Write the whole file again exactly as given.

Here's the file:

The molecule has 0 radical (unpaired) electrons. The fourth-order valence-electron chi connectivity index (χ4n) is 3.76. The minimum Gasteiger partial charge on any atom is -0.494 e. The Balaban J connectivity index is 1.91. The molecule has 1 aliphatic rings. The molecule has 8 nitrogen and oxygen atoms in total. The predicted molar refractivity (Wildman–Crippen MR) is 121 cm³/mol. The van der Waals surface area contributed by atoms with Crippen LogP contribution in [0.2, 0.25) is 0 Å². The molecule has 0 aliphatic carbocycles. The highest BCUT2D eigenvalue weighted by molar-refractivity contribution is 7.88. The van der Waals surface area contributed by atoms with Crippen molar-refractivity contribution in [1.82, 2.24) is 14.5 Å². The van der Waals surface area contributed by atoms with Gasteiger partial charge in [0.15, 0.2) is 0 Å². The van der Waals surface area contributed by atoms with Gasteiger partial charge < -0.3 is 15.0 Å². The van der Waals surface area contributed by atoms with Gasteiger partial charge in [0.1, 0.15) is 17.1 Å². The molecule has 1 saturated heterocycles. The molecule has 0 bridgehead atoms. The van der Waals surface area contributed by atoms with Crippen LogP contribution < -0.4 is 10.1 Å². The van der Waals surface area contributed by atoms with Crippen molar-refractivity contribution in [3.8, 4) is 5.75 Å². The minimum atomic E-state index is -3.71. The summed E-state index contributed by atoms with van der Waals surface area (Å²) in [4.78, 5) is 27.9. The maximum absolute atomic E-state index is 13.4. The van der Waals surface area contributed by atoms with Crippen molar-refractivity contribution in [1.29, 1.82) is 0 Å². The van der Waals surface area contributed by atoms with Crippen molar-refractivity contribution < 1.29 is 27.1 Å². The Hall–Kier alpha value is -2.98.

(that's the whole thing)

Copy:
The molecule has 0 radical (unpaired) electrons. The fourth-order valence-electron chi connectivity index (χ4n) is 3.76. The minimum Gasteiger partial charge on any atom is -0.494 e. The Balaban J connectivity index is 1.91. The molecule has 1 aliphatic rings. The molecule has 8 nitrogen and oxygen atoms in total. The predicted molar refractivity (Wildman–Crippen MR) is 121 cm³/mol. The van der Waals surface area contributed by atoms with Crippen LogP contribution in [0.2, 0.25) is 0 Å². The molecule has 0 aliphatic carbocycles. The highest BCUT2D eigenvalue weighted by molar-refractivity contribution is 7.88. The van der Waals surface area contributed by atoms with Crippen molar-refractivity contribution in [1.82, 2.24) is 14.5 Å². The van der Waals surface area contributed by atoms with Gasteiger partial charge in [0.15, 0.2) is 0 Å². The van der Waals surface area contributed by atoms with Gasteiger partial charge < -0.3 is 15.0 Å². The van der Waals surface area contributed by atoms with Gasteiger partial charge in [0.1, 0.15) is 17.1 Å². The molecule has 1 saturated heterocycles. The molecule has 0 bridgehead atoms. The van der Waals surface area contributed by atoms with Crippen LogP contribution < -0.4 is 10.1 Å². The van der Waals surface area contributed by atoms with Crippen molar-refractivity contribution in [3.8, 4) is 5.75 Å². The minimum atomic E-state index is -3.71. The summed E-state index contributed by atoms with van der Waals surface area (Å²) in [4.78, 5) is 27.9. The maximum absolute atomic E-state index is 13.4. The van der Waals surface area contributed by atoms with Crippen molar-refractivity contribution in [1.29, 1.82) is 0 Å². The van der Waals surface area contributed by atoms with Crippen molar-refractivity contribution < 1.29 is 27.1 Å². The Hall–Kier alpha value is -2.98.